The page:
I could touch on the world's graphics, or the characters, or even the satire present in almost every inch of RDR's world, but those are things Rockstar does well in every game. Some design decisions, though, are far more interesting. [Music, in particular the "Far Away" sequence, has been so widely discussed that I thought I'd leave that out of this as well. Clearly it contributes in immeasurable ways to RDR's atmosphere]


In many open world games, sections of the map are locked off at the beginning of the game, so that players don't explore everything at the beginning, get bored, and quit halfway through (at least that's what I've always assumed to be the reason for it). Rockstar had attempted this before, perhaps most notably in GTAIV, back in 2008. There, however, the islands of Liberty City didn't really tie into one overarching narrative by themselves, and indeed the split seemed more arbitrary than for plot purposes.

In RDR, blocking off Mexico, and then Blackwater, ties into the overarching narrative of the game. There's a real sense of progression as one moves through the 'Old West', past the swamps of the Mississippi, into the deserts of Mexico, and finally the mountains and plains of the North. Tying world design into narrative is something that so few open world games achieve, that its hard to explain at first why RDR feels so 'right', and when tied into the weather system, creates scenes of beauty that are entirely random.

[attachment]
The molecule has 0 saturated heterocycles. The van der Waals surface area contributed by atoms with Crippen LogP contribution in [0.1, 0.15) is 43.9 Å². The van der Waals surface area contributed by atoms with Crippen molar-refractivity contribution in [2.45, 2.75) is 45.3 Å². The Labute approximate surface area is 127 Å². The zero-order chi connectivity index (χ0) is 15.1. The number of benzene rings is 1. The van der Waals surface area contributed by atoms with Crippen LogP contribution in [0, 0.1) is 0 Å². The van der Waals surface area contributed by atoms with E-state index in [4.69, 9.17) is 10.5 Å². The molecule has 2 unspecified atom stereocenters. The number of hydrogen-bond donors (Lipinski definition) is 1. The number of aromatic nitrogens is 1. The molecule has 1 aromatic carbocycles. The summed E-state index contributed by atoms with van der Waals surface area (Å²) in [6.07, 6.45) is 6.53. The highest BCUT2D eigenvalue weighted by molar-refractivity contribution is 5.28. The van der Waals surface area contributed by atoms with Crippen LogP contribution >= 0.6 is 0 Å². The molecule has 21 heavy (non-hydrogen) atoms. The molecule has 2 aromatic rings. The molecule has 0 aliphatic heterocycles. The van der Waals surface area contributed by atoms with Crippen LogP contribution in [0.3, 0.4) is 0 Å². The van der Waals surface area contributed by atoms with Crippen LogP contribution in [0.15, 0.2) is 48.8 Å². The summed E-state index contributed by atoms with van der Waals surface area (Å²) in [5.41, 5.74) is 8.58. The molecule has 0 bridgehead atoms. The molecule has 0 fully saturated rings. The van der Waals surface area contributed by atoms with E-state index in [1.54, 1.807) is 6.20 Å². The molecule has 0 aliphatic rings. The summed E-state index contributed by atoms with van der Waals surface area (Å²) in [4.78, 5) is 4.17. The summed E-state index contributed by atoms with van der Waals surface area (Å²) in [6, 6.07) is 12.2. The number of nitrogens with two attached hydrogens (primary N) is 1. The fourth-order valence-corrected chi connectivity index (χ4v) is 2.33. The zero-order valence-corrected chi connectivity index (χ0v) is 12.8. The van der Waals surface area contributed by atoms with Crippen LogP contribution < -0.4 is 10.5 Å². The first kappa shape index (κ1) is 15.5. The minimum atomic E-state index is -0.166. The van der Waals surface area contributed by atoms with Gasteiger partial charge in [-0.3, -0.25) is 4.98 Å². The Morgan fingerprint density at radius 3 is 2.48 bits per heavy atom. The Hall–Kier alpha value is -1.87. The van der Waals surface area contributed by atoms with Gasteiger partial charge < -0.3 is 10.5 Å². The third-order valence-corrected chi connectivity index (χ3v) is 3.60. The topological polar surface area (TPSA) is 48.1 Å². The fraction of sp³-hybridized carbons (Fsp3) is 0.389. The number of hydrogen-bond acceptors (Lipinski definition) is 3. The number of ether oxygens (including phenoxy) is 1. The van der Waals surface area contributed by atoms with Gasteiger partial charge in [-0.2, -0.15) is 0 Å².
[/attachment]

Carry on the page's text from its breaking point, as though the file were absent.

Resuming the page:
When you see the 'Giraffes' sequence in The Last of Us, or enjoy the beautiful sunset over Rannoch in Mass Effect 3, those scenes have been perfectly created by the developers. They've been placed there quite specifically in order to elicit an emotional reaction in the player. Red Dead Redemption, though, doesn't do this. Many of RDR's most beautiful moments happen entirely at random. In fact the game is so confident in its night skies and midday sun, in its haunting sunrises and overpowering sunsets, that unlike other open world titles, the time of day DOESN'T change when you start a narrative mission, even one as important as the sequence when the player enters Mexico.


It would have been easy to make sure that as Jose Gonzalez's 'Far Away' plays in the background, the sky is lit under a brilliant sunset. But Rockstar didn't. Indeed the atmosphere inherent in the world is so blinding that no matter the time of day, the sequence never loses its impact.

'Journey' is perhaps the most important thing that a developer should strive to achieve in a game based around story. It is also incredibly elusive, especially in an open world adventure. The feeling of having started in one place, whether that be a physical location or a state of mind, and ending up somewhere completely different, is key to immersion. Red Dead Redemption is an excellent game; Its systems are fun, its map is a joy to explore, and its mechanics are interesting and well-designer.


But its world is more than excellent- it is a testament to the power of an entire medium. As the narrative and the world slowly intertwine, they combine to create a sense of journey present in so few games- a sense that should be celebrated and encouraged.

Rockstar may not make the best games in the world, but they do make the best worlds in games. And I certainly look forward to whatever they come up with next.